But for all the back-and-forth of the big confrontation on the plane, the key exchange happened earlier in the episode, when Skye's critique of John Garrett doubled as an unsubtle attack on Ward. "Would you say he's disgusting?" said Skye in the diner, before revealing that she knew Ward was working for HYDRA. "Would you tell him he's a rotten, back-stabbing traitor? Would you tell him to rot in hell?" But when Deathlok triggers a heart attack that leaves Ward within seconds of death — and Skye personally gets the opportunity to ensure that he does end up rotting in hell — she falters, giving up the secret of the encrypted drive to save Ward's life.

Given Agents of S.H.I.E.L.D.'s proven lack of interest in actually tackling the moral complexity of protecting the world, it's not a surprising choice, but it is a disappointing one: Can you imagine how much more tense that scene would have been for everyone involved if Skye had called HYDRA's bluff? I've long advocated that Agents of S.H.I.E.L.D. raises some thornier moral situations, and a more extreme version of this scene — in which Skye is forced to ignore her complex feelings about Ward, and his allies are forced to decide whether or not to sacrifice him — would have been a perfect opportunity.

Instead, Skye gives in, saving Ward's life (and giving HYDRA untold amounts of valuable information in the trade). With a key assist from Maria Hill, Coulson shows up to help Skye escape. The episode ends as our heroes and villains retreat to gather their strength for the bigger fight on the horizon.

It seems probable that we're on the most predictable path for Ward's character: Now that he realizes his "allies" at HYDRA have no qualms about dispatching him for the sake of their mission, he'll have a last-minute change of heart and make a noble sacrifice to save the rest of our heroes. (Pardon me while I stifle a yawn.) I'm intrigued to find out why Ward is so loyal to Garrett, but I'm also a little skeptical about the decision to dive into Ward's (presumably tragic) backstory in next week's episode. Villains tend to be a lot less frightening when their motivations are completely explained; just ask Darth Vader, Hannibal Lecter, or the Wicked Witch of the West.

But however these last two episodes play out, it's clear that Agents of S.H.I.E.L.D. is playing for keeps. With just two episodes left in its first season, Agents of S.H.I.E.L.D. has never felt fresher, and there's no reason to think the momentum will stop now.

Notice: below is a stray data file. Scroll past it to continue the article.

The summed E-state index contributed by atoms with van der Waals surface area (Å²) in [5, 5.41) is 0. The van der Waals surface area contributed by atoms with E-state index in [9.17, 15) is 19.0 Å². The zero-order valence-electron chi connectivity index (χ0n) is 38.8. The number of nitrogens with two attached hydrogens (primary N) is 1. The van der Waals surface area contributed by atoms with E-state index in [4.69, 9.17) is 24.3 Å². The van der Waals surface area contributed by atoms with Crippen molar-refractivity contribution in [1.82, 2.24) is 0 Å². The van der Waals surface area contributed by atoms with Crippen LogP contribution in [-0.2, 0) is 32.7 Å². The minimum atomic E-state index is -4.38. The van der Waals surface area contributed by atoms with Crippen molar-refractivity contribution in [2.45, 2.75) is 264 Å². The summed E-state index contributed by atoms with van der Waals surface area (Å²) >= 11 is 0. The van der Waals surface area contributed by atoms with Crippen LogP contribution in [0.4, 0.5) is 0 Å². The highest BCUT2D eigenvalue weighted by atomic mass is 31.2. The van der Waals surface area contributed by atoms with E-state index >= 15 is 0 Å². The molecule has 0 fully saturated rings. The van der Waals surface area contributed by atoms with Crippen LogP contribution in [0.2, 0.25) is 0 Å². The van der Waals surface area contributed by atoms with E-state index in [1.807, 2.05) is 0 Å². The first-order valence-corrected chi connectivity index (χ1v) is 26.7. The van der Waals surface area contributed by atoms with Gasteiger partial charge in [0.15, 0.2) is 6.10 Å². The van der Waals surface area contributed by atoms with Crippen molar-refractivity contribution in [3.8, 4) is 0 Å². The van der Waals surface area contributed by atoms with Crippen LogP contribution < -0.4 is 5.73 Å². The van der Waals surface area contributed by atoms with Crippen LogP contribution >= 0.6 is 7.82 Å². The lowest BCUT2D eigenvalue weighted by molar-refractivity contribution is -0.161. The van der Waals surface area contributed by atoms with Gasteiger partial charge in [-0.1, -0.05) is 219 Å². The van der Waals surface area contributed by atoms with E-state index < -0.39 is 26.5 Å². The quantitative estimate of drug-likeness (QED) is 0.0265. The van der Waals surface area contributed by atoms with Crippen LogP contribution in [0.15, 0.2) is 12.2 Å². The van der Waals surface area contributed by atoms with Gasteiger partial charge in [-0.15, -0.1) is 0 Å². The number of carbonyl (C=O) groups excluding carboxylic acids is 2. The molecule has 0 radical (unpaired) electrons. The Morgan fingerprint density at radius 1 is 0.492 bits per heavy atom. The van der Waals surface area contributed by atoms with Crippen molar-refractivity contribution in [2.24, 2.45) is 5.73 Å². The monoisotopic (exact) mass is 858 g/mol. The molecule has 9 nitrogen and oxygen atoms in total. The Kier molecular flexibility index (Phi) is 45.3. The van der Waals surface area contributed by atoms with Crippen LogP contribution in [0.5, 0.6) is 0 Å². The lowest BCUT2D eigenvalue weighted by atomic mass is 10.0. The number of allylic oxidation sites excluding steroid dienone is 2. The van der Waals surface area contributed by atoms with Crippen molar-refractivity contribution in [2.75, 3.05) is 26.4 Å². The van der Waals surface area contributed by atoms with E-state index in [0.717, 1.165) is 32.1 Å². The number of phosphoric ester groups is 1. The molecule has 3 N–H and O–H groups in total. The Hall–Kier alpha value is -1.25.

Let's hit this week's S.H.I.E.L.D. points:

  • Skye and Ward's cat-and-mouse game takes up most of this week's episode, but "Nothing Personal" ends with another bombshell: the reason why Coulson was kept in the dark about his own resurrection. According to a video Coulson personally recorded, T.A.H.I.T.I. originally began as a test program designed to revive a fallen Avenger. The secrecy was actually designed to protect him: "Subjects deteriorate mentally, including complete psychosis. Could be biology, could be the awareness of what was done. Memory replacement is the only thing that works." In short: Now that he knows the truth, our heroes might not like Coulson when he gets angry.
  • How can you cheer up your fellow super-agents when they're confused and depressed over a mysteriously abandoned base? Make them pancakes! Truly, Fitz and Simmons are paramount to the success of this team.
  • "I'm not a Nazi, I'm a spy. I had a job," says Ward in the lamest of his several failed defenses to Skye. Hey, Ward — you should really look up the Nuremberg trials and see how that went for those guys.
  • Easter eggs for Marvel fans this week include passing references to Man-Thing, Natasha Romanoff, and the Red Skull. Even Pepper Potts showed up for a cameo (albeit unseen, unheard, and on the other end of a phone call — something tells me Gwyneth Paltrow doesn't do television).
  • Lola, Coulson's beloved super-Corvette, takes flight for the first time since the pilot and takes a beating as Coulson and Skye mount their escape. Let's hope there's an auto-body shop that can replace that bullet-riddled windshield.
  • Don't forget to check back here for next week's recap, when Agents of S.H.I.E.L.D. sketches in the details of Ward's tragic background as it ramps up for the season finale.

Scott Meslow is the entertainment editor for